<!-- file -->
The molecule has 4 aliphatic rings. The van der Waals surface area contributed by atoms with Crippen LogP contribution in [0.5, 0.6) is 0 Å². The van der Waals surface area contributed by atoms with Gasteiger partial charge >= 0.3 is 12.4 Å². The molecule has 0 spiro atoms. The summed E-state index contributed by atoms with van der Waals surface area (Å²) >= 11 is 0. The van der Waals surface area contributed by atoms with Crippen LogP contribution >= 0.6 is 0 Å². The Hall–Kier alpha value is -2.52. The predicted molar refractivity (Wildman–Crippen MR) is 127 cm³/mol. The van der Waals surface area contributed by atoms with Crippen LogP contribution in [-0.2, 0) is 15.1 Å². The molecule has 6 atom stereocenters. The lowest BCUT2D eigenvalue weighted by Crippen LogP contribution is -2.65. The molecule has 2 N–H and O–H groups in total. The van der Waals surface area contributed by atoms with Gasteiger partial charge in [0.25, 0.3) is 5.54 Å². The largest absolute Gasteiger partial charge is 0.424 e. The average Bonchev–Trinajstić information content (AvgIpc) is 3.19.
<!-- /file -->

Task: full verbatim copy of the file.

The molecule has 4 aliphatic rings. The van der Waals surface area contributed by atoms with Crippen LogP contribution in [0.5, 0.6) is 0 Å². The van der Waals surface area contributed by atoms with Gasteiger partial charge >= 0.3 is 12.4 Å². The molecule has 0 spiro atoms. The summed E-state index contributed by atoms with van der Waals surface area (Å²) >= 11 is 0. The van der Waals surface area contributed by atoms with Crippen LogP contribution >= 0.6 is 0 Å². The Hall–Kier alpha value is -2.52. The predicted molar refractivity (Wildman–Crippen MR) is 127 cm³/mol. The van der Waals surface area contributed by atoms with Crippen LogP contribution in [-0.2, 0) is 15.1 Å². The molecule has 6 atom stereocenters. The lowest BCUT2D eigenvalue weighted by Crippen LogP contribution is -2.65. The molecule has 2 N–H and O–H groups in total. The van der Waals surface area contributed by atoms with Gasteiger partial charge in [0.25, 0.3) is 5.54 Å². The largest absolute Gasteiger partial charge is 0.424 e. The average Bonchev–Trinajstić information content (AvgIpc) is 3.19.